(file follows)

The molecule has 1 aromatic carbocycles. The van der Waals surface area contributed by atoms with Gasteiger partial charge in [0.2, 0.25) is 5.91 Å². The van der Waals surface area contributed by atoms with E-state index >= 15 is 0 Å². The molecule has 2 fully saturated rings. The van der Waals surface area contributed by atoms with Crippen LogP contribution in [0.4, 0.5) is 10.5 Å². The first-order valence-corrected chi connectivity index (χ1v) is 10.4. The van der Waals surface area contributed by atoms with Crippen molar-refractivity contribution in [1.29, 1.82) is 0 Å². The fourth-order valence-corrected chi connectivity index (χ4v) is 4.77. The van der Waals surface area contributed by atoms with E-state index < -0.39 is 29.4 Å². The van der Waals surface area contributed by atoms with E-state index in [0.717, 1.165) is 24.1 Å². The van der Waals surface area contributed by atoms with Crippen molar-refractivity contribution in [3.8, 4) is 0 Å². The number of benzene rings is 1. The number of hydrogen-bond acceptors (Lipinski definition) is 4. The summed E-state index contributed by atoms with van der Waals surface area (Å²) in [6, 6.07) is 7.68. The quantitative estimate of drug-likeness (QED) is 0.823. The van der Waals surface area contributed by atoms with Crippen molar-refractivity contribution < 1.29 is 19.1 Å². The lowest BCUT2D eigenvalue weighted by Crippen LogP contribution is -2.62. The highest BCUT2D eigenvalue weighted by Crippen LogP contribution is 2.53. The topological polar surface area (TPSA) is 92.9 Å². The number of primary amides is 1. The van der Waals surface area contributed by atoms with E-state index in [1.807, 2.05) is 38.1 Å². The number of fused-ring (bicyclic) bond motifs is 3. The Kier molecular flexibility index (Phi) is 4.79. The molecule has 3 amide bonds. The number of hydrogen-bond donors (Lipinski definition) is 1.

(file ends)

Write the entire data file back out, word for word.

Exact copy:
The molecule has 1 aromatic carbocycles. The van der Waals surface area contributed by atoms with Gasteiger partial charge in [0.2, 0.25) is 5.91 Å². The van der Waals surface area contributed by atoms with E-state index >= 15 is 0 Å². The molecule has 2 fully saturated rings. The van der Waals surface area contributed by atoms with Crippen LogP contribution in [0.4, 0.5) is 10.5 Å². The first-order valence-corrected chi connectivity index (χ1v) is 10.4. The van der Waals surface area contributed by atoms with Crippen molar-refractivity contribution in [1.29, 1.82) is 0 Å². The fourth-order valence-corrected chi connectivity index (χ4v) is 4.77. The van der Waals surface area contributed by atoms with E-state index < -0.39 is 29.4 Å². The van der Waals surface area contributed by atoms with E-state index in [0.717, 1.165) is 24.1 Å². The van der Waals surface area contributed by atoms with Crippen molar-refractivity contribution in [3.8, 4) is 0 Å². The number of benzene rings is 1. The number of hydrogen-bond acceptors (Lipinski definition) is 4. The summed E-state index contributed by atoms with van der Waals surface area (Å²) in [6, 6.07) is 7.68. The quantitative estimate of drug-likeness (QED) is 0.823. The van der Waals surface area contributed by atoms with Crippen molar-refractivity contribution < 1.29 is 19.1 Å². The lowest BCUT2D eigenvalue weighted by Crippen LogP contribution is -2.62. The highest BCUT2D eigenvalue weighted by Crippen LogP contribution is 2.53. The topological polar surface area (TPSA) is 92.9 Å². The number of primary amides is 1. The van der Waals surface area contributed by atoms with E-state index in [1.807, 2.05) is 38.1 Å². The number of fused-ring (bicyclic) bond motifs is 3. The Kier molecular flexibility index (Phi) is 4.79. The molecule has 3 amide bonds. The number of hydrogen-bond donors (Lipinski definition) is 1.